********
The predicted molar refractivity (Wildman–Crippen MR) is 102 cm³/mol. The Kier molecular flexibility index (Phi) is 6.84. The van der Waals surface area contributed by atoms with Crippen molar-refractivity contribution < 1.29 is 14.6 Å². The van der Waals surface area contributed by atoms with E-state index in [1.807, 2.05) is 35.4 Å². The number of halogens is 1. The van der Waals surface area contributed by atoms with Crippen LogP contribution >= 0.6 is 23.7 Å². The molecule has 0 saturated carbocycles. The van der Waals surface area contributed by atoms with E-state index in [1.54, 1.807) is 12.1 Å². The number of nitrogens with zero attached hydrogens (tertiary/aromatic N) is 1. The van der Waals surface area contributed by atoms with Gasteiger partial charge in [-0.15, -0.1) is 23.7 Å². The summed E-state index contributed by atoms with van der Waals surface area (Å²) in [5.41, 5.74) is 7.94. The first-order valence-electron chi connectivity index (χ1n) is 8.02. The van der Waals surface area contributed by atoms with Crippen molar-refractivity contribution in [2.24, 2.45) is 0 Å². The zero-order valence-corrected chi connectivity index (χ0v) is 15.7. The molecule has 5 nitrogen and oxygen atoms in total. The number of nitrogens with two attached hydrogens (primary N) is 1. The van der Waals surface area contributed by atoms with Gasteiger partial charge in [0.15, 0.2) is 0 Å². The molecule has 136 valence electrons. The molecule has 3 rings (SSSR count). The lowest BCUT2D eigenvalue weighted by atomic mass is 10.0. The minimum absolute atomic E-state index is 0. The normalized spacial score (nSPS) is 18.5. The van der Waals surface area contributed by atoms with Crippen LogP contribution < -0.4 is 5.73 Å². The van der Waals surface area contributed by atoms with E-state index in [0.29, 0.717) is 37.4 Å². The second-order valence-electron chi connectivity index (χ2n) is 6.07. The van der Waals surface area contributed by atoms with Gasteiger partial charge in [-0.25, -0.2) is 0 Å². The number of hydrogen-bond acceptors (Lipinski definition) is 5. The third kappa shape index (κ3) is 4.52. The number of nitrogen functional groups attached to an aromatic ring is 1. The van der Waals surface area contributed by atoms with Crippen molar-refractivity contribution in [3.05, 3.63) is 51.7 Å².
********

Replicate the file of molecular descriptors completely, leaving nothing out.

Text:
The predicted molar refractivity (Wildman–Crippen MR) is 102 cm³/mol. The Kier molecular flexibility index (Phi) is 6.84. The van der Waals surface area contributed by atoms with Crippen molar-refractivity contribution < 1.29 is 14.6 Å². The van der Waals surface area contributed by atoms with E-state index in [1.807, 2.05) is 35.4 Å². The number of halogens is 1. The van der Waals surface area contributed by atoms with Crippen LogP contribution >= 0.6 is 23.7 Å². The molecule has 0 saturated carbocycles. The van der Waals surface area contributed by atoms with E-state index in [1.54, 1.807) is 12.1 Å². The number of nitrogens with zero attached hydrogens (tertiary/aromatic N) is 1. The van der Waals surface area contributed by atoms with Gasteiger partial charge in [-0.15, -0.1) is 23.7 Å². The summed E-state index contributed by atoms with van der Waals surface area (Å²) in [5.41, 5.74) is 7.94. The first-order valence-electron chi connectivity index (χ1n) is 8.02. The van der Waals surface area contributed by atoms with Crippen molar-refractivity contribution in [2.24, 2.45) is 0 Å². The zero-order valence-corrected chi connectivity index (χ0v) is 15.7. The molecule has 5 nitrogen and oxygen atoms in total. The number of nitrogens with two attached hydrogens (primary N) is 1. The van der Waals surface area contributed by atoms with Gasteiger partial charge in [0.15, 0.2) is 0 Å². The molecule has 136 valence electrons. The molecule has 3 rings (SSSR count). The lowest BCUT2D eigenvalue weighted by atomic mass is 10.0. The minimum absolute atomic E-state index is 0. The normalized spacial score (nSPS) is 18.5. The van der Waals surface area contributed by atoms with Crippen LogP contribution < -0.4 is 5.73 Å². The van der Waals surface area contributed by atoms with E-state index in [0.29, 0.717) is 37.4 Å². The second-order valence-electron chi connectivity index (χ2n) is 6.07. The van der Waals surface area contributed by atoms with Gasteiger partial charge in [-0.25, -0.2) is 0 Å². The number of hydrogen-bond acceptors (Lipinski definition) is 5. The third kappa shape index (κ3) is 4.52. The number of nitrogen functional groups attached to an aromatic ring is 1. The van der Waals surface area contributed by atoms with Crippen molar-refractivity contribution in [3.05, 3.63) is 51.7 Å².